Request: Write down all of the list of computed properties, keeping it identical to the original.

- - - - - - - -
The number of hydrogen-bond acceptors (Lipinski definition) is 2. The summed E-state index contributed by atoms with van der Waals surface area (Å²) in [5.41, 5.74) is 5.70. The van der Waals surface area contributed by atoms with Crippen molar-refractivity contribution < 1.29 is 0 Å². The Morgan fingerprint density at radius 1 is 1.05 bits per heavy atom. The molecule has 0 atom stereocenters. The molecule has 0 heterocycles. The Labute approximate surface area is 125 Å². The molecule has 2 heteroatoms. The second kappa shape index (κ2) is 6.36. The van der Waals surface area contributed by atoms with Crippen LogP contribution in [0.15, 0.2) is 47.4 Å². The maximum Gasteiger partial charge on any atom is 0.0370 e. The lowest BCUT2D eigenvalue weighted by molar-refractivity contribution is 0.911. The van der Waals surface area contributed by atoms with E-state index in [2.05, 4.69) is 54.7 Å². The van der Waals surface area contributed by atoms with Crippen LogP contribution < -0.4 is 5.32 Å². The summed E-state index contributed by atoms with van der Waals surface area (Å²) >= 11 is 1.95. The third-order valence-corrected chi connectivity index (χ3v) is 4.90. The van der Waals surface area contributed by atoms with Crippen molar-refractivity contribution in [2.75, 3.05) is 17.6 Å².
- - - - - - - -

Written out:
The number of hydrogen-bond acceptors (Lipinski definition) is 2. The summed E-state index contributed by atoms with van der Waals surface area (Å²) in [5.41, 5.74) is 5.70. The van der Waals surface area contributed by atoms with Crippen molar-refractivity contribution < 1.29 is 0 Å². The Morgan fingerprint density at radius 1 is 1.05 bits per heavy atom. The molecule has 0 atom stereocenters. The molecule has 0 heterocycles. The Labute approximate surface area is 125 Å². The molecule has 2 heteroatoms. The second kappa shape index (κ2) is 6.36. The van der Waals surface area contributed by atoms with Crippen LogP contribution in [0.15, 0.2) is 47.4 Å². The maximum Gasteiger partial charge on any atom is 0.0370 e. The lowest BCUT2D eigenvalue weighted by molar-refractivity contribution is 0.911. The van der Waals surface area contributed by atoms with E-state index in [2.05, 4.69) is 54.7 Å². The van der Waals surface area contributed by atoms with Crippen LogP contribution < -0.4 is 5.32 Å². The summed E-state index contributed by atoms with van der Waals surface area (Å²) >= 11 is 1.95. The third-order valence-corrected chi connectivity index (χ3v) is 4.90. The van der Waals surface area contributed by atoms with Crippen molar-refractivity contribution in [2.75, 3.05) is 17.6 Å².